2004 was a significant year in the life of Nana Patekar. He took over the silver screen with his depiction of Sadhu Agashe, the man from the Mumbai Encounter Squad, and walked away with well-deserved praise for Ab Tak Chhappan
. The movie also brought into the limelight the very talented Shimit Amin, and made Daya Nayak (the inspiration for the character of Sadhu Agashe) a household name.
The sequel, Ab Tak Chhappan 2, is the complete antithesis of everything you ever thought a follow-up to the legendary movie would be, even if it comes a decade later and could have therefore at least taken advantage of some of the technical progress that the Indian film industry has adopted.
Sadhu Agashe (Nana Patekar) is now a retired man, who prefers lazing his days away by frying fish under a clear blue sky. His wife is no longer alive, but Agashe has learned to live contentedly. However, with his past, he cannot remain incognito forever.
Life has not changed much in the outside world, and the underworld is still a threat. The Home Minister (Vikram Gokhale) decides that the city needs to be cleaned up, and contacts the reluctant Agashe. The retired cop does not want to go back to his gun-toting days, but he is forced to, and he has some issues that still need sorting out, especially guilt.
He finds an unlikely ally in a crime reporter (Gul Panag), who is trying to finish a book that her late father begun. Her line of investigation makes the powers that be very uncomfortable. Agashe also discovers, to his surprise, that there is a younger cop, Thorat (Ashutosh Rana), who is not only unimpressed by the return of the infamous encounter specialist, but also very insecure about his own posting. And then Agashe has to figure out just how dangerous the man (Raj Zutshi) in the wheelchair is.
Despite the director's noticeable attempt, and struggle, to retain the flavour of the original, he fails miserably to recreate the magic that Agashe could have been. The screenplay is one of the many causes of this failure. It is weak, with enough loopholes to confuse you halfway through the movie. The approach is very outdated, and the story depends on the rather flimsy premise of "the system", and whether one is in it or out of it. This is repeated, for good measure, throughout the movie, and is rather tedious, because no plausible argument is made for or against the benefits of either. In fact, the sequel is reminiscent of Rambo in a way.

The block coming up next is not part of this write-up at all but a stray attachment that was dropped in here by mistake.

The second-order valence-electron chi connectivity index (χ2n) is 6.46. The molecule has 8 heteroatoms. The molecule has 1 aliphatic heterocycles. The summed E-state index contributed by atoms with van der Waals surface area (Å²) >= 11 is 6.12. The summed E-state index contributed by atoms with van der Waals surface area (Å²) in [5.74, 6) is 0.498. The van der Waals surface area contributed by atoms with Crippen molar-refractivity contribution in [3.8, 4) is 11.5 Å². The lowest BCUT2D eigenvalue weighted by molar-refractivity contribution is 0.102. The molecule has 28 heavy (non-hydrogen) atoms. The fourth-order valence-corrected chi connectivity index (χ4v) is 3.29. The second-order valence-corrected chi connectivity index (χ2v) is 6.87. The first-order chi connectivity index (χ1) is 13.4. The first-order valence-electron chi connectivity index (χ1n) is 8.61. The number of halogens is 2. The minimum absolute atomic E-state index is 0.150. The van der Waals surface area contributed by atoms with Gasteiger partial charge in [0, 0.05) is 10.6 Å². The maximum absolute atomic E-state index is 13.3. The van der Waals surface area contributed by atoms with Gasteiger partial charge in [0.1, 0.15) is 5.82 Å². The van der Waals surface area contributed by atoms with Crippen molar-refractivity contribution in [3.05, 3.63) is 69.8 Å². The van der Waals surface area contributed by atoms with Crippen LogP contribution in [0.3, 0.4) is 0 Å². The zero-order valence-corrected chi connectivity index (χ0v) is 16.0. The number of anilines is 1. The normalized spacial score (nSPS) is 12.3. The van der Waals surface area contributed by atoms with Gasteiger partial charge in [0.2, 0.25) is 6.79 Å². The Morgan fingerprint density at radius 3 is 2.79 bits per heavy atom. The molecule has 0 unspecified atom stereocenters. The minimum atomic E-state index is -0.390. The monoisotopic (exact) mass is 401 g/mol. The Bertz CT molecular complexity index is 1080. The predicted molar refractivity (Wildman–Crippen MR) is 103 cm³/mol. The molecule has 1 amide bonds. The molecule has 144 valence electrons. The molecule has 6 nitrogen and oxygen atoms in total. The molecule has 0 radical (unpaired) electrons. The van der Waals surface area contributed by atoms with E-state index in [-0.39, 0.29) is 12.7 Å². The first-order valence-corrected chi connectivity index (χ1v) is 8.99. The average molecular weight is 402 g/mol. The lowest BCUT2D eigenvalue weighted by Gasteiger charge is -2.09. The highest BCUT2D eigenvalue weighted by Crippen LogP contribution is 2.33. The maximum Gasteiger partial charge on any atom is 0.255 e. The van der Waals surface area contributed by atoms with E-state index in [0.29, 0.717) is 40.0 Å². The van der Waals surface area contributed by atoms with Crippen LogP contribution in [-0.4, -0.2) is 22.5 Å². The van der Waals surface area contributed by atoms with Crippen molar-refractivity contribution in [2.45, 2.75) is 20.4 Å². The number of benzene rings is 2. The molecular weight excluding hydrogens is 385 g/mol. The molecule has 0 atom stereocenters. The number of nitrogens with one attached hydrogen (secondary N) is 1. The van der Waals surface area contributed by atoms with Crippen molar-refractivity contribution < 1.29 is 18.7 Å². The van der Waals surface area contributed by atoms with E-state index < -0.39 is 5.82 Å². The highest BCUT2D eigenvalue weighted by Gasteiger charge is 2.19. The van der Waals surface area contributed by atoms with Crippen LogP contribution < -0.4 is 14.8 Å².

The dialogues are cringe-worthy, to say the least, and are filled with unintentionally funny motivational speeches on right and wrong. Every dialogue is delivered with a straight face, which is another way (for the director) to portray intensity. The result is a monotonous film filled with unsurprisingly futile attempts to revive the original.
The characters, besides that of Agashe, are quite caricaturish. The crime reporter, for example, is shrill and deafening, because she is an independent woman trying to make a difference; and the insecure cop is grouchy and slimy, because he is, well, insecure. Casting the same actor who played Agashe's young son in the first movie, as the grown-up son in this one, may be about the only inspired thing in this film. The rest is a blur, and do not be too harsh on yourself if you cannot remember what Ab Tak Chhappan 2 is all about once you have watched it. Especially now, since you have been exposed to so many cop action movies with bigger stars.
Nana Patekar, jaded as he is, reprises his role of Agashe with some brilliance. He knows what he is doing, and is the only actor worth watching in the movie. You cannot ignore Gul Panag, though, with her screeching. She gets on to your nerves very quickly, and you can hear the collective groan in the theatre every time she appears on the screen. Mohan Agashe looks disappointed with his role, and with the movie. The other actors do their bit, without much enthusiasm.
The production and costume designs are sloppy, and not well done. Nothing in the film seems to have been done by a team of experienced professionals, and that is apparent in the cinematography as well. The background music, by Sandeep Chowta, is deafening and erratic. The editing cannot be faulted here, since the script itself meanders all over the place, but the whole movie does seem to be a series of sequences patched together without a clear mandate. The technical aspect of the film is as big a let-down as the screenplay.
Ab Tak Chhappan 2 is avoidable, especially if you are a fan of the original. It may be a good idea, however, to watch the first movie now, if only to appreciate, again, just how good Nana Patekar was a decade ago. If you are in the mood for a franchise, then it may also be a good idea to revisit the first two Rambo movies, and you may then understand, partly, what it was that Aejaz Gulab wanted to achieve by revisiting Sadhu Agashe.